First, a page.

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Idiopathic gingival fibromatosis is a proliferative fibrous lesion of the gingival tissue that causes esthetic and functional problems. It is a gradually progressive benign enlargement that affects the marginal gingiva, attached gingiva and interdental papilla.  It may be associated with other diseases/conditions characterizing a syndrome but this case report describes a case of nonsyndromic generalized idiopathic gingival fibromatosis in a 30 year-old female patient who presented with generalized gingival enlargement. Non-surgical periodontal therapy was performed which yielded functionally as well as esthetically satisfying results. The patient was regularly monitored clinically for improvement in his periodontal condition as well as for any recurrence of gingival overgrowth.

Keywords: Gingival enlargement, Idiopathic gingival fibromatosis, non-surgical periodontal therapy.

Gingival fibromatosis (GF) is a heterogeneous group of disorders characterized by progressive enlargement of gingiva caused by an increase in submucosal connective tissue elements. Massive gingival enlargement as well as interference in maintenance of oral hygiene and mastication favors accumulation of materia alba and plaque, which further complicates the existing hyperplastic tissue. Many cases are iatrogenic, some are inherited while others are idiopathic1.

Among these, idiopathic gingival enlargement is a rare condition of undetermined cause and is designated as gingivomatosis, diffuse fibroma, idiopathic fibromatosis, hereditary gingival fibromatosis, familial elephantiasis2.

Idiopathic gingival fibromatosis (IGF) is an uncommon, benign, hereditary, slowly progressive, nonhemorrhagic fibrous enlargement of keratinized gingiva. The hyperplastic gingival tissue is pale‑pink, firm, has leathery consistency and presents a characteristic pebbled surface3. Usually, these types of enlargements are associated with minimal local factors and minimal alveolar bone loss, however, there have been few reports on this rare lesion where it was associated with aggressive periodontitis4 and chronic periodontitis5 .

The condition has been classified into two types. Nodular form characterized by presence of multiple tumors in the dental papillae and other form which is symmetrical resulting in uniform enlargement of gingiva and represents the most common type. There may be a combination of both types6. The enlarged tissues may partially or totally cover the dental crowns, may cause diastema, delay or impede tooth eruption and periodontitis. In severe cases, it may lead to mastication and speech impediments or lip closure difficulties3.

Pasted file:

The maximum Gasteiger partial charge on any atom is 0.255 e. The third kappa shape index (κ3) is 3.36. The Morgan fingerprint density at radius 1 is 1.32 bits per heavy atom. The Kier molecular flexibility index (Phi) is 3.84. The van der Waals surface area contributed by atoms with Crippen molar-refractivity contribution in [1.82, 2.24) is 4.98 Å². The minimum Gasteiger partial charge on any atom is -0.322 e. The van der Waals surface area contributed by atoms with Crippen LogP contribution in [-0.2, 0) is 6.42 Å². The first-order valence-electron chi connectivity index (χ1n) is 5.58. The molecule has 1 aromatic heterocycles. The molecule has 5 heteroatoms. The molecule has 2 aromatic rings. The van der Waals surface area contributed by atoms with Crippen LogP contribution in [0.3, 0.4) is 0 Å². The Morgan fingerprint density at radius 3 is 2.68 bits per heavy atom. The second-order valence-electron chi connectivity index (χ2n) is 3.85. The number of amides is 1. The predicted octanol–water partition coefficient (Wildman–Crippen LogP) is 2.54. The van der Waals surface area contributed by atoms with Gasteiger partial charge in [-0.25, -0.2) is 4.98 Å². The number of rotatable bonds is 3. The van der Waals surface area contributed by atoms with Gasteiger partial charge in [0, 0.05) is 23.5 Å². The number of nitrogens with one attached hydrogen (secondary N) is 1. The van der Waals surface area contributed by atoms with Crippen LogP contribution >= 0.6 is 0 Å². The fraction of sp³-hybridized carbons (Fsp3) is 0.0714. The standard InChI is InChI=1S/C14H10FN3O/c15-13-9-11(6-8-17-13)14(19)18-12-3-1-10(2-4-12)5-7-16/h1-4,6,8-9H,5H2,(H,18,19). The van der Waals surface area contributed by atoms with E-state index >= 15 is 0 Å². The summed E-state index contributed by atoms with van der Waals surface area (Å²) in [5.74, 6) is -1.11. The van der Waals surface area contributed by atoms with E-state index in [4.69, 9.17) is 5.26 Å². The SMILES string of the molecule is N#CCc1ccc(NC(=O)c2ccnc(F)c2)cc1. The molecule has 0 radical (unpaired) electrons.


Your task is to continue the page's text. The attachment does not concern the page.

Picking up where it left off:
Treatment of idiopathic gingival enlargement depends on the severity of the enlargement. It may be treated conservatively with routine prophylaxis, irrigation, and mouthwashes or by surgical excision of the hyperplastic tissue to restore gingival contours. Idiopathic gingival enlargement recurs after surgical removal even after all local irritants have been removed. The enlargement can be at minimal size by preventing secondary inflammatory involvement 7.

Present case report highlights the unusual coexistence of nonsyndromic idiopathic gingival fibromatosis.

A 30 year old female patient reported to the department of Periodontology and Oral Implantology, Sri Guru Ram Das Institute Of Dental Sciences And Research, Sri Amritsar with the complaint of swollen gums. Patient noticed swollen gums 2 years back. Since it was asymptomatic, patient neglected it. The lesion started as a small painless, beadlike enlargement. As the enlargement progressed it resulted into a massive tissue fold covering considerable portion of the crowns, interfering with mastication. Besides these, no other complaint was present, such as pain. Patient’s past dental, medical and drug history were non-contributory. Further questioning revealed that none of her family members were affected with any form of gingival enlargement, nor was there any familial history of aggressive periodontitis, hypertrichosis, mental retardation, or epilepsy. All the parameters in the hematological investigations were within normal limits.

Intraoral examination revealed firm, dense and fibrotic gingival overgrowth involving the marginal, attached gingiva and interdental papillae of all teeth especially of maxillary arch. Moderate stains and calculus along with pathologic migration mainly in the maxillary anterior teeth was seen (Figure 1a,1b,1c).